“Today everyone who values cities is disturbed by automobiles,” wrote Jane Jacobs in her 1961 classic The Death and Life of Great American Cities. “At present public transportation languishes, but not from a lack of potential technical improvement.” That Jacobs wrote this close to 60 years ago is remarkable given that a reading of James Wilt’s new book about the failure of urban planners to capitalize on the promise of efficient and accessible public transportation floats many of the same arguments. In some ways, the picture Wilt paints indicates that we haven’t really come all that far since 1961.
Some things, of course, have changed. In her wildest imaginings, Jacobs could probably not have anticipated the promise of driverless cars, and she would have been rendered apoplectic by the 21st-century phenomenon of for-profit ride-sharing and ride-hailing services. Wilt identifies three technological revolutions – electric cars, the appearance of app-based companies such as Uber and Lyft, and the promise of autonomous vehicles – that “are widely proclaimed as the inevitable way of the future” but that are simultaneously “sapping our ability to plan public transportation for the public good.”
Wilt’s argument, laid out in detail with reference to multiple studies and white papers from locations across North America, is that the three revolutions are a chimera, their promises empty, and their vision underwritten by capitalist imperatives that don’t have the collective good at heart. In Wilt’s view, any plan for the future that elevates individual automobiles over a robust system of public transit is not desirable and should be curtailed in favour of improving existing forms of mass transportation and making them more accessible to a broader range of people.
The author does a good job of dismantling the common arguments in favour of embracing new automobile technology and policy. While he admits that electric cars are more environmentally friendly than their gas-guzzling counterparts, Wilt points out that they do not have a net-neutral impact on the environment and that public transportation systems already in place are capable of moving greater numbers of people with more efficiency and less negative impact on the environment. Similarly, as density in urban areas continues to increase, public transit provides more flexible and useful opportunities to mitigate congestion and health and safety risks on city streets.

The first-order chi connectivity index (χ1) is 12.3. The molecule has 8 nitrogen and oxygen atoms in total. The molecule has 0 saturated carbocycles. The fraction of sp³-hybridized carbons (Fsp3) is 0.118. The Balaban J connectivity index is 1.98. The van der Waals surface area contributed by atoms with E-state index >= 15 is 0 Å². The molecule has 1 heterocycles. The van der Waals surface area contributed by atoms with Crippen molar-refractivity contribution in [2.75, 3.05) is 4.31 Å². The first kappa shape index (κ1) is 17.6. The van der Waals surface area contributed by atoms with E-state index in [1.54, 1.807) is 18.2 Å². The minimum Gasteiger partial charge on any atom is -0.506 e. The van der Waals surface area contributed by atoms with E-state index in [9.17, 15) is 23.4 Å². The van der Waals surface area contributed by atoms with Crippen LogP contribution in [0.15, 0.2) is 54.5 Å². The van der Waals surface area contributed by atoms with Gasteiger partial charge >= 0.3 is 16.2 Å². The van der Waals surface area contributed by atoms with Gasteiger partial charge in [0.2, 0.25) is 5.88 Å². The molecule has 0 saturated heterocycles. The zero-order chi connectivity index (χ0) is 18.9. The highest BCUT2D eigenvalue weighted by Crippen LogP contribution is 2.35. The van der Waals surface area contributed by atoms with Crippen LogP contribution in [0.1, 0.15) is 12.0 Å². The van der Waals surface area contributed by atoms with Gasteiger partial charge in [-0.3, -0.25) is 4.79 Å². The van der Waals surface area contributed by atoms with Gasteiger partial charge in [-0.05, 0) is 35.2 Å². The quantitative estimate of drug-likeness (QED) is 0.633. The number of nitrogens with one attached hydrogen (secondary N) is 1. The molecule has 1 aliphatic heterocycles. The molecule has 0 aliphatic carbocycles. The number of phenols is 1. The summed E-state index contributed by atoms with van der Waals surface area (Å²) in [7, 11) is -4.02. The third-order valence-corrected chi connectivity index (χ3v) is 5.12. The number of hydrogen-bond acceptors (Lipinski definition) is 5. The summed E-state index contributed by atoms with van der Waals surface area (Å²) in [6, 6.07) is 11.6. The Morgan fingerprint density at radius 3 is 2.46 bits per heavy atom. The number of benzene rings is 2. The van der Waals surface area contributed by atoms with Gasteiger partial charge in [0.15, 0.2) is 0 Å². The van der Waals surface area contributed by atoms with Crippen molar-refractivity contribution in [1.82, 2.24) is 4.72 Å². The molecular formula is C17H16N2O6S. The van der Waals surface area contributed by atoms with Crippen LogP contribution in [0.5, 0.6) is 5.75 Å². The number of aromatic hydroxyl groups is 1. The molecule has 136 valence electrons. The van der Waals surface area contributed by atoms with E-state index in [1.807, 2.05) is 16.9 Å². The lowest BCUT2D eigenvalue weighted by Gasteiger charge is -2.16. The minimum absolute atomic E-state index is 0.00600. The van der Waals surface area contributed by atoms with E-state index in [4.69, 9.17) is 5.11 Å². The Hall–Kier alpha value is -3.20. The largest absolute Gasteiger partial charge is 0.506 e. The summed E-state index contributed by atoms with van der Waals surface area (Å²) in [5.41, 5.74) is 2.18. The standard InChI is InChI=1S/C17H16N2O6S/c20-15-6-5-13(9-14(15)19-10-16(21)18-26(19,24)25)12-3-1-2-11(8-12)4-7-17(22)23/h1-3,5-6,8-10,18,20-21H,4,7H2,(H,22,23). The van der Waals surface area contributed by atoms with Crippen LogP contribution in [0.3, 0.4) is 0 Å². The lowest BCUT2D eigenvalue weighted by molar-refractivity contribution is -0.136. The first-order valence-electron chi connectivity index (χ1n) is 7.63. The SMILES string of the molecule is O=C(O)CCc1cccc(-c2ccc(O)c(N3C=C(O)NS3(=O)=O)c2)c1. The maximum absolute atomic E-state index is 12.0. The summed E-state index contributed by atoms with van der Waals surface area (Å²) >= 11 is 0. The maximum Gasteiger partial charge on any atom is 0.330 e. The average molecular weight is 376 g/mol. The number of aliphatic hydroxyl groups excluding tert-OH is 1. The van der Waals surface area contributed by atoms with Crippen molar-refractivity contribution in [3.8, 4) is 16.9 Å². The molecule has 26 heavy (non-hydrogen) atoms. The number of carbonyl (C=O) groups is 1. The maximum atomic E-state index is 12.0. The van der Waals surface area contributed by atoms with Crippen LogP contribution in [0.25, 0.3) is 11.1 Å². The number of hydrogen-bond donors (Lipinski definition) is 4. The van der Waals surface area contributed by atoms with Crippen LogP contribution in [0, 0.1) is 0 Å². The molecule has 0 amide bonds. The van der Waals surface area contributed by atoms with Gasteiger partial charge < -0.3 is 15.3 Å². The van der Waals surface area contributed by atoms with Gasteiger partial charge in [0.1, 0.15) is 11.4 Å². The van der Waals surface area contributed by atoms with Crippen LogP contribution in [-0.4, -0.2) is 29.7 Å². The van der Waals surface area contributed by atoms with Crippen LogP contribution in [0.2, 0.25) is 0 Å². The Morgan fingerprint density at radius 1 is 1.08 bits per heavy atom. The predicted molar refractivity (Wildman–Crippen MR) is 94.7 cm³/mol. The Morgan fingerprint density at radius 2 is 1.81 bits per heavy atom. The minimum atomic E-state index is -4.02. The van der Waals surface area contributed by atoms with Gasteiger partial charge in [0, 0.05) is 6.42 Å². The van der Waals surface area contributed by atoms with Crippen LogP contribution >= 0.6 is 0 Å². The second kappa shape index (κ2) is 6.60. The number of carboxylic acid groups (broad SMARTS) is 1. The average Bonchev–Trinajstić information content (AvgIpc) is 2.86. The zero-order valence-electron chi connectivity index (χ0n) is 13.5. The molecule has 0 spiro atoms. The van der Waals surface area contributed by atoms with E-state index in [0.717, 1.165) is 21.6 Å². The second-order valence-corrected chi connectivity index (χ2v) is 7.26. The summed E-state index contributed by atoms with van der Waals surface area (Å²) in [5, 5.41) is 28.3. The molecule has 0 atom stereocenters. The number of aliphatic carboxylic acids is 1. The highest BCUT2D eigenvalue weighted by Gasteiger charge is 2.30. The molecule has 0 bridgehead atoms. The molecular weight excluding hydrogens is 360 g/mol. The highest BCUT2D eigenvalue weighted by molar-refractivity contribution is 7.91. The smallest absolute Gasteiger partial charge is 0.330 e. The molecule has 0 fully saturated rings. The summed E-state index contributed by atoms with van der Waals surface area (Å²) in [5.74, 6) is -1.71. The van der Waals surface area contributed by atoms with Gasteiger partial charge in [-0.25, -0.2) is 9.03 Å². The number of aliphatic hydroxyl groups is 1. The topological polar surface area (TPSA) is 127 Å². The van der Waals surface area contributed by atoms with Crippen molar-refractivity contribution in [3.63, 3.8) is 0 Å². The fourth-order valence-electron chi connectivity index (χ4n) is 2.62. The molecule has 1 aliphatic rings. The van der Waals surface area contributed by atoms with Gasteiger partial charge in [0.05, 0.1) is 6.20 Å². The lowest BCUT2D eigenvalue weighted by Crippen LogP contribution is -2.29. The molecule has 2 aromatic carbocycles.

Rapidly increasing urban density accounts for one area in which Wilt’s argument is underserved. Very little focus is paid in the book to cities that are growing exponentially, increasing density by packing people into condos and skyscrapers, while ignoring a concomitant increase in capacity with regard to public transit. In Toronto, for example, a downtown relief line has been proposed to eliminate problems of overcrowding on the subway, but the proposal – a political football passed back and forth for years – was shelved in 2019 when the provincial Progressive Conservatives decided to replace it with plans for an entirely different dedicated subway line.
Tackling problems not just of volume but capacity, along with finding money for repairs to decaying infrastructure, outdated vehicles that are prone to breaking down, and upgrading technology in the areas of signalling and surface-route management will require a combination of government money and political will, both of which appear to be in short supply in ailing metropolitan areas like Toronto and New York.
For his part, Wilt seems more invested in Marxist ideas like rendering public transit free for all riders, a utopian vision that is pleasant to contemplate but is in reality a non-starter. His critique of public transit’s lack of accessibility for differently abled passengers and its danger to certain definable segments of the population – women, trans passengers, Blacks, Muslims – is generally stronger, as is his appraisal of the kinds of racial and income profiling that can occur when systems employ transit police or a fleet of fare inspectors endowed with enormous power to target already marginalized groups or individuals.
The basic assertions in Do Androids Dream of Electric Cars? are solid and for the most part unimpeachable. If Wilt had adopted a more reasonable view of what might be possible in the short and medium terms, rather than allowing his material to stray into ruminations that would prove unfeasible or politically unachievable, his book would have been rendered that much more persuasive.